Four things South African retailers need to do better online
For a long time, people thought about online retailing in South Africa in terms of questions like “Is it a feasible model for the country?” But that kind of thinking is several years out of date. Online retailing is a real and growing trend, and the question now is, how do online retailers keep the growth coming?
There is plenty of evidence that online retailing is gaining traction in South Africa. A recent survey of 600 South African mobile phone users by marketing firm Jana found that two-thirds of South Africans reported shopping online at least some of the time (see chart). The MasterCard Worldwide Online Shopping Survey reported that the proportion of South Africans internet users shopping online grew to 58% in 2012, up from 53% in 2010 and 44% in 2009. A similar survey of internet users by the Digital Media and Marketing Association (DMMA) found that 52% of respondents reported shopping online, and that people who had spent at least 5 years using the internet were 50% more likely to do so, which is important because it means that the number of online shoppers will grow as more South African internet users spend longer online.
Although more than half of internet users shop online, online sales currently account for less than 1% of retail sales in South Africa, but they’re growing very rapidly – according to supermarket.co.za, online retail is growing at about 30% a year, compared to around 6% for traditional brick-and-mortar retailing. Indeed, Takealot.com predicts that online retailing in SA, currently worth about R2,5bn, could grow to account for 3-6% of total retail sales over the next few years, making the industry worth between R30bn and R60bn. The opportunity is thus significant.
Given that online retailing is a big opportunity, what can retailers do to boost their online sales? Looking over the research, the main issue is increasing internet penetration and growing the pool of shoppers, which isn’t something retailers can do – government needs to address this urgently if SA is going to grow economically. There are, however, four things online retailers can do to grow sales.
1. Make mobile work
Many, many South Africans access the internet over their mobile phones – according to the DMMA, the figure is 39% – and this group is set to grow as smartphone usage spreads. Designing a good mobile retail site is a challenge (Zando’s smartphone mobile site is pretty good), but getting this right can dramatically increase the potential pool of internet shoppers in South Africa, and boost sales.
2. Better delivery times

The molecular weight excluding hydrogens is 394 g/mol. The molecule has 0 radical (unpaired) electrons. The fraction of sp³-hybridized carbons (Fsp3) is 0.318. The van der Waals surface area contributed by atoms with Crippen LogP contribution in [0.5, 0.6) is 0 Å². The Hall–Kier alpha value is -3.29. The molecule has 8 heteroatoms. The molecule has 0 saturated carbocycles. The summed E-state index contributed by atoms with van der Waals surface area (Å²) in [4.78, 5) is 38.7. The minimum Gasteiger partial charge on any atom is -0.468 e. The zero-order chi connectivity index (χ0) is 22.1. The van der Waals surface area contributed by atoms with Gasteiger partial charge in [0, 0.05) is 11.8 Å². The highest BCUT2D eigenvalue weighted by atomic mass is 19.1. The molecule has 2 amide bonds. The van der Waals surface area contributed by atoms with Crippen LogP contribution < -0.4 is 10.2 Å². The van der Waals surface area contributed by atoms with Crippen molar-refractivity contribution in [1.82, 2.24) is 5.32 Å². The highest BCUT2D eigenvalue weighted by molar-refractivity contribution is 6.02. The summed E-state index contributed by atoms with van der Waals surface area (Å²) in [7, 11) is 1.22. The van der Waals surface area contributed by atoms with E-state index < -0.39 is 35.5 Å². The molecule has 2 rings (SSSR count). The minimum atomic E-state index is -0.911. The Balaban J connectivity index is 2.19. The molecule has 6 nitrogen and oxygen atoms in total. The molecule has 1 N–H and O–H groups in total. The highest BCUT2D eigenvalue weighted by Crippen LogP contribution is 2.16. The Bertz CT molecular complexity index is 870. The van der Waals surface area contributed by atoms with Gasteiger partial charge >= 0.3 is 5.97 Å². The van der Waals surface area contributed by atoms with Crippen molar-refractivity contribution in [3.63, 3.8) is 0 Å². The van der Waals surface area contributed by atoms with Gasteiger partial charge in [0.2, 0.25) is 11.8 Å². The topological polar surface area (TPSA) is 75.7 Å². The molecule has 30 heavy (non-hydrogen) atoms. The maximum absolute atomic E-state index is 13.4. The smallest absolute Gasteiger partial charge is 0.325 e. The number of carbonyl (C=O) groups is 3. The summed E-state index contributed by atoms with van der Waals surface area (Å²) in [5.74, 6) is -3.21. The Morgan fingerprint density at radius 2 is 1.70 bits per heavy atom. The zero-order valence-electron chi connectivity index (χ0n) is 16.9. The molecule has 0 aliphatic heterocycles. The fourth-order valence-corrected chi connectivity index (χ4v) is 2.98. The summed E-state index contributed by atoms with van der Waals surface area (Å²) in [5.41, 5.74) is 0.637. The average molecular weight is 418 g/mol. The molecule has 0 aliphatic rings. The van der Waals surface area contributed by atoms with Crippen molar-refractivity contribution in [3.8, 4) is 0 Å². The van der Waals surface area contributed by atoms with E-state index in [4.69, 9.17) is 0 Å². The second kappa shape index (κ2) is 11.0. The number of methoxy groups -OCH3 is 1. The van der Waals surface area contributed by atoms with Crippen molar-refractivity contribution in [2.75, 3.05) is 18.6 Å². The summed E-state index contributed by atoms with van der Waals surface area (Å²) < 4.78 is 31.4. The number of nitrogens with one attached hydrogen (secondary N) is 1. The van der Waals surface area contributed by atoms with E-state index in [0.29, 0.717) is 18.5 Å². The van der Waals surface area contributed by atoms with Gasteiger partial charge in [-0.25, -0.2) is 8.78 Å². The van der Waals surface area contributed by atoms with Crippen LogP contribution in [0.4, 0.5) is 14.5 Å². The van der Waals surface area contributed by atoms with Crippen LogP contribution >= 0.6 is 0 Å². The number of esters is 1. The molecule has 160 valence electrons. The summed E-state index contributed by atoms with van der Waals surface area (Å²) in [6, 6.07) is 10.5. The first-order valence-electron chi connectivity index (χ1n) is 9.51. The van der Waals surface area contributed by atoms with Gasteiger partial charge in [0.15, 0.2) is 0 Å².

According to Jana, 38% of South Africans report that the biggest obstacle to online shopping is delivery times. This is in large part a reflection on the parlous state of South Africa’s road and postal infrastructure, and beyond the control of online retailers. However, they can use various tactics to improve the situation. In particular, they can use the data they collect about their clients to identify where most of their shoppers are, and work to locate warehouses closer to them (since most shoppers are probably in Joburg and Cape Town this should be easy enough – Amazon in the UK offers same day delivery to its London shoppers). Parcel tracking systems, smarter delivery vehicles (like the little Takealot three wheelers), and better inventory management could all help to speed up delivery, and encourage online shoppers.
3. Emphasise online security
South Africans are still anxious about the security of their online information. Happily, South Africa has a sophisticated banking system and there are plenty of online security tools that can be used to reassure shoppers that their data are safe. Perhaps the most important thing is education – sites should explain their security procedures, guarantee refunds if data are compromised, and use social media to improve their reputations by allowing shoppers to share their stories with friends and show that online shopping is safe.
4. Make the experience easy and intuitive
Globally, the secret to e-retail success has been making sites easy to navigate and intuitive to use. For clothing retailers, providing detail on sizing is crucial, while all sites should include customer reviews that allow people to share impressions of products and build confidence in the online experience. Recommendation systems (Amazon has patented its clever recommendation system which can certainly read me like a book) based on the large amounts of data online retailers can collect can help personalise the shopping experience, and give users a sense of relationship with the online retailer. Good integration with social networking sites helps here. Luckily for South African retailers, there are many successful sites around the world that they can look to for inspiration on best practice.